Burma

Workers Rally for Labor Rights in Mandalay

By Zarni Mann 23 January 2017

MANDALAY — Workers at Panda Textiles in Mandalay’s Sintgaing Township led a march around the city on Sunday to voice complaints about their labor situation and push the Union government to protect their rights.

A resumed strike and renewed protests—which first started in 2013—were sparked by stalled negotiations between workers and owners at Panda Textiles.

Hundreds of textile workers traveled into the city center to join Sunday’s protest, filling the streets with their motorbikes and listening to speeches at Manawyaman grounds. The textile workers were joined in solidarity by workers from factories in the Mandalay industrial zone.

“Despite the involvement of the regional government, the factory has refused to sign an agreement with us,” said Ma Zar Chi Win, one of the protesters. “That shows no respect for the government or us, the workers, which is why we are protesting here.”

The two sides came close to signing a new labor contract in early January, but the factory ownership said it needed to take another look at planned incremental raises in workers’ salaries, overtime earnings, and annual leave.

Factory owners also refused to re-hire four labor leaders fired for organizing protests and further negotiations were canceled at the last minute.

“We’ve been protesting for about eight months, and our demands have not been met,” said Ma Zar Chi Win. “We plead for Daw Aung San Suu Kyi, President U Htin Kyaw, and every responsible authority from Naypyidaw to assist our cause.”

Disputes at the factory began in 2013 when the private textile company Panda took over operations from the Ministry of Industry. At that time, the laborers staged a series of protests and complained that they were abused during the transition of ownership.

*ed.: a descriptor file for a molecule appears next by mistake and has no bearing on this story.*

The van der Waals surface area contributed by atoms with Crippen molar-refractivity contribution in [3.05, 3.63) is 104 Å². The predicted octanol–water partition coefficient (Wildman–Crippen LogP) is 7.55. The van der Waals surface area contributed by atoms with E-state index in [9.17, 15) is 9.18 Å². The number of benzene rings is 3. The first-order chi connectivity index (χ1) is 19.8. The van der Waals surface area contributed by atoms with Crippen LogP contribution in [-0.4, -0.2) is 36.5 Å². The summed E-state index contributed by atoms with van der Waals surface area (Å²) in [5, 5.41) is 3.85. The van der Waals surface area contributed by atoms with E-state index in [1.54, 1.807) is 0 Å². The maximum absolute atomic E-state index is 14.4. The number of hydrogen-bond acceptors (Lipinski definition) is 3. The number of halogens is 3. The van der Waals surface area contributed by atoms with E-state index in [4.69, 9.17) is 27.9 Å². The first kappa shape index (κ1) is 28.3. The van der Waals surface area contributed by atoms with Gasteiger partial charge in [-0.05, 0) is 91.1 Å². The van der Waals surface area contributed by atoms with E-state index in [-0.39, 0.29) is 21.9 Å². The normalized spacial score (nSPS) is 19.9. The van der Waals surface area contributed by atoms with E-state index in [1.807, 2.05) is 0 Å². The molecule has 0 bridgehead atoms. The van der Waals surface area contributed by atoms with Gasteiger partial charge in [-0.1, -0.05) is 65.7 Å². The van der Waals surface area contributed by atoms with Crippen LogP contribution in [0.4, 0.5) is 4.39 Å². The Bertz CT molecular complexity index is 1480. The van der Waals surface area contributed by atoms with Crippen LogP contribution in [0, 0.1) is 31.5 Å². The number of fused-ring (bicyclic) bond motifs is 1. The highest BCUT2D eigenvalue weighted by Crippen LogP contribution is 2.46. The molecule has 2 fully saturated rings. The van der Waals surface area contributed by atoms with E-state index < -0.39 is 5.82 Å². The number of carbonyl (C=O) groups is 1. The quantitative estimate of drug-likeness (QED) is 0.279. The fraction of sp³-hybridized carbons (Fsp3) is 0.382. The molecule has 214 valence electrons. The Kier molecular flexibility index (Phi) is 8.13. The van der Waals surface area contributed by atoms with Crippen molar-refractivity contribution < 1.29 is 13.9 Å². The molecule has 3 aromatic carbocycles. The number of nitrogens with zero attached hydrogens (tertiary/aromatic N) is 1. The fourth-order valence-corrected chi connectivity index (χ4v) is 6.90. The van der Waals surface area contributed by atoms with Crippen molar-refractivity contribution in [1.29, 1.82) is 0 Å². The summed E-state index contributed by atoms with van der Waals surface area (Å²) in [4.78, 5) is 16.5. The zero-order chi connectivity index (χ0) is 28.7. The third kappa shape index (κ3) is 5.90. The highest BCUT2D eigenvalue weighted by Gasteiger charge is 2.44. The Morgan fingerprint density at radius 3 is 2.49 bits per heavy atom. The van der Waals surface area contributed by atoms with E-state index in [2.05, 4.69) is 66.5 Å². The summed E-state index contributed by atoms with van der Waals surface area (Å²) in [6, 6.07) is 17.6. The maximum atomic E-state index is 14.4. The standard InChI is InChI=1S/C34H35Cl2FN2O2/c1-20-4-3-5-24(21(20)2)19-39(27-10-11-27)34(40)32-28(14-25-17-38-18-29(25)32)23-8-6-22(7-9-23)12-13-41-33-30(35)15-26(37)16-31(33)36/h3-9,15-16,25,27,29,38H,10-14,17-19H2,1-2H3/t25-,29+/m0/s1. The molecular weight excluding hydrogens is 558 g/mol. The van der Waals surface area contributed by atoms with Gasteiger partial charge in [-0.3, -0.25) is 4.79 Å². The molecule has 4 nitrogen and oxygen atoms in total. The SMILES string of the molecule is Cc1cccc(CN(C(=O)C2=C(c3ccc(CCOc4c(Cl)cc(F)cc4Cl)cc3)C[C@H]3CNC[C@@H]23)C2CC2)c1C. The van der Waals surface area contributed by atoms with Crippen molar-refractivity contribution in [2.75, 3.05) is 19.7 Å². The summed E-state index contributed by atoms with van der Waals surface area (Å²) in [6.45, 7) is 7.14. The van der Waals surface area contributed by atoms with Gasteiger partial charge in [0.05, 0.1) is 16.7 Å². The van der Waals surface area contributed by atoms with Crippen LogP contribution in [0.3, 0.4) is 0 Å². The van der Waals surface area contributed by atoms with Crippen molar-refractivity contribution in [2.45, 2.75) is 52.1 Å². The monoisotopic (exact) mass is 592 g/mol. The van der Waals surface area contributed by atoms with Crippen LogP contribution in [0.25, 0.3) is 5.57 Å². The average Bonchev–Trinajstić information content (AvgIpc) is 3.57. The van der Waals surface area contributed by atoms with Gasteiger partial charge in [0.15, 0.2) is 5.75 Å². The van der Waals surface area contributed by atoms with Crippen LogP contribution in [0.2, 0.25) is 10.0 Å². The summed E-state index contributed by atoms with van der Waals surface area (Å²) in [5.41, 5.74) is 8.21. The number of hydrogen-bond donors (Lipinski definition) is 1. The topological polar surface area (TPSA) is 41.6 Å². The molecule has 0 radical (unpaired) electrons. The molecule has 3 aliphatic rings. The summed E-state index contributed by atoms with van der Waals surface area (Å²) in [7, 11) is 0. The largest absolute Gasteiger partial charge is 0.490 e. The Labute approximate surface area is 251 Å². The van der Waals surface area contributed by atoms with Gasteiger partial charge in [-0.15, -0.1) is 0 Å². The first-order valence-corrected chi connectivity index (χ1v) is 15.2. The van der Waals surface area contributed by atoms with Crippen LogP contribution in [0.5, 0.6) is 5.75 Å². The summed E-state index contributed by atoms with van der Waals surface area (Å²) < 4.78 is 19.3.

In early 2015, two textile workers died and four labor leaders were fired during a protest in which 600 laborers camped in front of the factory.

A negotiation team formed by the Mandalay regional government to mediate between owners and workers assembled a list of 28 specific demands in November 2016 but a major sticking point was that Panda refused to re-hire the four fired labor leaders.

Protesters also said they were not satisfied with the regional government’s efforts and the negotiation team could not persuade the two sides to sign a deal.

“We feel that the regional government is not standing firmly on the side of the laborers. So now we want President U Htin Kyaw and the authorities in Naypyidaw to help us,” said Ko Thet Hnin Aung, another protesting worker.

“We also want to send a message that we will accept the consequences if our demands are not appropriate, or if we break the law,” said protester Ko Thet Hnin Aung. “But if the factory ownership breaks the law, the government must also discipline them.”

Loading